That’s not to say, though, I wasn’t getting accepted places. For some schools, they flew me out, paying for my airfare, hotel and food for a weekend to interview with them in Chicago for a full scholarship and admission into their honors program (I ended up scoring that one). Some schools offered me direct admission into their honors programs and summer fellowships while others sent me a enclosed scholarships with their admissions letters. These were smaller schools across the country, some of which ranked in the top 5 for intellectual property programs in the nation. They were incredible offers from incredible schools in California, Boston and Chicago. But none of them felt like the right fit for me.
What I Could’ve Done Better
It’s easy to think — what could I have done better? It’s easy to get caught up in your thoughts. I should’ve done better in that economics class, I should’ve worked harder, I should’ve been more involved, etc. etc. And while I did go through a stage of thinking that… I have to admit. I tried pretty dang hard. I was in my economic professor’s office hours every day that I had class. My nights that ended at 4 and 5 am weren’t from partying — they were from working at a sushi restaurant until closing time. I couldn’t have been more involved if I had tried, and I say that honestly.
So… yeah. Were there things I could have done better? Yes, of course. But could I have tried any harder? No. I truly feel in my soul that I did everything possible that I could in my capacity, and that took some time to cope with. I tried my best, and it wasn’t good enough — that was a toxic mantra that flashed across my mind when those small letters arrived in my apartment mailbox, which I knew enclosed a denial letter from T14 schools around the nation. I had a hard time making the distinction that my application may not have been good enough, but I, myself, am.
There is so much weight we place on ourselves to succeed. It’s so easy to compare and contrast yourself to others, putting yourself down in the process. I’m not going to lie — it was hard for me to watch my friends get into schools that I didn’t. It was really, really difficult, and I’m not saying that it wasn’t. I just want to emphasize — everyone has their own path, and each of our lives look different for a reason. I’ve never been told “no,” and I’ve never been rejected from many opportunities in my life, and I truly think that this season existed to humble me and truly show me that there is more to my life than the school I attend. My life isn’t over because of it — in fact, it’s just beginning.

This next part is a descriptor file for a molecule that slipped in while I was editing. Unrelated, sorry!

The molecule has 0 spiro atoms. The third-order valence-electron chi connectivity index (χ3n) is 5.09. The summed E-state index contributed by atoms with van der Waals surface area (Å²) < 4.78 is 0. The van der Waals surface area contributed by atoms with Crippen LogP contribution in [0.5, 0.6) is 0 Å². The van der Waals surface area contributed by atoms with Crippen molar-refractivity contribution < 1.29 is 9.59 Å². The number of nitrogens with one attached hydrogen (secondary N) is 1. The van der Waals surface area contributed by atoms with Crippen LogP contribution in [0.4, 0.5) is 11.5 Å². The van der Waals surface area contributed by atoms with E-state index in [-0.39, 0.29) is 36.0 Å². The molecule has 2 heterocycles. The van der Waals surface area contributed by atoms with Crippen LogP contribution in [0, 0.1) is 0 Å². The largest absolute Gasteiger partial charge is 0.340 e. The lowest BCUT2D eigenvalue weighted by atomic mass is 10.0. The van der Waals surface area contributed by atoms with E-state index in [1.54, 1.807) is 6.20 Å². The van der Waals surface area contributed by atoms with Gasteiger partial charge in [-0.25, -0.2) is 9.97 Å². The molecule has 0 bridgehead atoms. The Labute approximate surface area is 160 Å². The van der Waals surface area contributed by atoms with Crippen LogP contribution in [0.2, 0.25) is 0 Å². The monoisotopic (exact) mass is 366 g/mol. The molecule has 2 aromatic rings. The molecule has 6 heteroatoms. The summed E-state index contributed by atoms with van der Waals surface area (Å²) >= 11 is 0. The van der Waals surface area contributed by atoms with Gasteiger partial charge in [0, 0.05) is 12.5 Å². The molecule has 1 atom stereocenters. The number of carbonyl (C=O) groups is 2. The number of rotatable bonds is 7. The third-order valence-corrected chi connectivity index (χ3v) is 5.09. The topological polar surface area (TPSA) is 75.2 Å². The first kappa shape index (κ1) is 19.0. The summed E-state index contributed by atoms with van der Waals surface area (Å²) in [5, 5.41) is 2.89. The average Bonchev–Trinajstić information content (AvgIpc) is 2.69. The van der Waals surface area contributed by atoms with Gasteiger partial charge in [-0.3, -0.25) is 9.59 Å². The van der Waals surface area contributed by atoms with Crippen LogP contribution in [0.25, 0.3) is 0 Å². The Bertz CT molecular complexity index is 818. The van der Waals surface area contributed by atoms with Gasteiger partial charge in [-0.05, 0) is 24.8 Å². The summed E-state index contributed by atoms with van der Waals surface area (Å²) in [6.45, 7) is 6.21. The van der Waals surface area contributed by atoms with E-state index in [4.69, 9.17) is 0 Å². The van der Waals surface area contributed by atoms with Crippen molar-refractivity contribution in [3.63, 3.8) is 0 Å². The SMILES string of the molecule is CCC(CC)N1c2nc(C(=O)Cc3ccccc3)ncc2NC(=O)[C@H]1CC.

Everything’s Going to be Okay — Really
Facing this difficult time of my life and being met with disappointment rather than constant acceptance truly was good for me, I think. I was upset for a while, I didn’t feel like talking or explaining why I didn’t get in. People around me, including myself, had been so hopeful and so confident in me, and when I didn’t get in, it felt a lot like I was letting everyone down. Or I hadn’t been realistic with my application elements. Or I just was aiming too high. And who knows? Maybe all of those are true, or maybe none at all. The truth is, I’ll never know.
What I do know, though, is that my life is good. It is good and it is full and it is incredible. I have accomplished so many things I never thought I would; and you know what? That law school applications process is pretty dang tough. It’s not meant for everyone to succeed. It’s meant to be hard, to challenge you, to weigh on you and show you what your limits and capabilities are. It’s incredible, truly, what you can accomplish when you set your mind to it — even if it’s not what you thought you wanted.
I could not be happier to be attending the school I am attending in the fall. I truly think that this is where I was meant to be all along, and if you are facing a similar reality, just know that you will get to be where you are meant to be, too. I promise. Facing failure is part of what makes us human; it’s an incredibly integral component of growth, and knowing that now, I can look back on that season of my life with gratitude and grace.